Such structures often have a wall in place of a garage door and may not have windows, he said. And because heating or air-conditioning ducts rarely are extended to the garage in an illegal conversion, portable heaters often are used as well, creating a fire risk.

    Fire Marshal Mike Lowry said the wall of a garage often creates extra protection, acting as a fire buffer that may prevent a blaze from spreading to the rest of the house. However, if a garage door can't be opened because an illegally built wall is blocking it, that makes containing the fire more difficult and risky, he said.

    "It forces the firefighters to go in through the house, with the potential spread of the fire in having to open that place (the garage) up," Lowry said.

    Besides fire risks, carbon dioxide poisoning also is a danger in an enclosed room with little ventilation, Reed said. Any appliances in the garage, such as an improperly vented water heater, can poison the air with the tasteless, odorless gas.

    "People can be in there talking and they can get sleepy, and before they know what's happening to them they're unconscious and they can die," Reed said.


    I work in zoning and am often aggravated at the disconnect between the reasonable purpose of a code and generally useless or counterproductive enforcement.

  • ||

    "To say we should not enforce the ordinances based on the demographics of the owner of the property is unrealistic,"

    The rest of the quote:
    "To say that we should not enforce the ordinances for 28 years and then enforce them to excess, though, is pretty damn reasonable."

  • The Extispicator||

    The evil bitch is trying to bring down our nation. She must be imprisoned, if not killed.

  • ||

    Okay, let's go with the fire marshal angle: by that logic ALL houses should have garages, and you should never be in your garage you because you don't have proper ventilation and you might pass out and die in it for all the same reasons as when it's a converted garage.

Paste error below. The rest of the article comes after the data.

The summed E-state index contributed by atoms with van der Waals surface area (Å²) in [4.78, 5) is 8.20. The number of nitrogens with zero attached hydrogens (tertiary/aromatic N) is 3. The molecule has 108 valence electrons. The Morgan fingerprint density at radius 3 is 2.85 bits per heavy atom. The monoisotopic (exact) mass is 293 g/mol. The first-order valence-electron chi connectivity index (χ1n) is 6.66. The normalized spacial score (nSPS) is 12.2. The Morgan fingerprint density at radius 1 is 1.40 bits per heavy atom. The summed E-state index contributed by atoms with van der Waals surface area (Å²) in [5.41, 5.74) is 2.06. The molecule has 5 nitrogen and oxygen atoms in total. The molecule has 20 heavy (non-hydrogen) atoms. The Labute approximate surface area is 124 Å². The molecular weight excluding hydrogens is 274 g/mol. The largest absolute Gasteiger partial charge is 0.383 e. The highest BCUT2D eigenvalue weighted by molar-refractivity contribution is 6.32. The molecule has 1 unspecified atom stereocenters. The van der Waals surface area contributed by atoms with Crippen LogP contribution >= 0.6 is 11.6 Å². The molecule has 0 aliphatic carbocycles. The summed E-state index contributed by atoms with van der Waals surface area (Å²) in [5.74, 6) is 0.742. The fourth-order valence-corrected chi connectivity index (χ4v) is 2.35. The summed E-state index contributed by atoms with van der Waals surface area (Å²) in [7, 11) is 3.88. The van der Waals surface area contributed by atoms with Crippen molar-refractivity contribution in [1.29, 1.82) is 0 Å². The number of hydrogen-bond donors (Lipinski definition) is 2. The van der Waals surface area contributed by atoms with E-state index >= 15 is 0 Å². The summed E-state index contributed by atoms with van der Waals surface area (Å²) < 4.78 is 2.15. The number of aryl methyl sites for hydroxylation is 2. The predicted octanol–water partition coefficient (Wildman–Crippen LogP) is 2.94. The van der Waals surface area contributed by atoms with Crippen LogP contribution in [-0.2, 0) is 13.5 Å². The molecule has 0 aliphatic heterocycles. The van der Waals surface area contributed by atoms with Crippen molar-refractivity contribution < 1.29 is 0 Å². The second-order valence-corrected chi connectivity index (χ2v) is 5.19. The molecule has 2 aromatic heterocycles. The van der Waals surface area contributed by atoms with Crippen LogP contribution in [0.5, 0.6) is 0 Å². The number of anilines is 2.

Can she park a car in there and call it good?

    (By the way, that looks an awful lot like a kitchen, not a bedroom.)

  • bubba||

    So the problem is that this room might not have the legally required number of fire exits, as in windows/doors? Can't she just add a window or door?

  • Ryo||

    "Her troubles began when a code enforcement officer spotted a light shining from her garage into the street, a code violation. He noticed her trash cans in front of the house (another violation) and weeds poking through the concrete (yet another one)."

    Paddling the school canoe...ooh, you better believe that's a paddling erm, code violation.

    Seriously though, a light shining from the garage into the street is a code violation. I'm at a loss for words.

  • Mike Laursen||

    She doesn't want or need a garage...

    She so needs to paint Mr. Hartung and the city as environment destroyers.

  • anarch||

    Can she park a car in there and call it good?

    Easier: Can she call herself a cab?

  • alan||

    So if Marlo Stanfield were to convert his garage to a little pad for Chris and Snoop to pal around in while planning the next territorial take over we can expect safety director Tom Hartung to issue the same citations and warnings and bullying that he is carrying on against this 87 year old woman. I kind of find that hard to believe.

  • OBEY!||

    OR WE WILL DESTROY YOU!

    ahem

    what I meant to say is

    I'm from the government, and I'm here to help...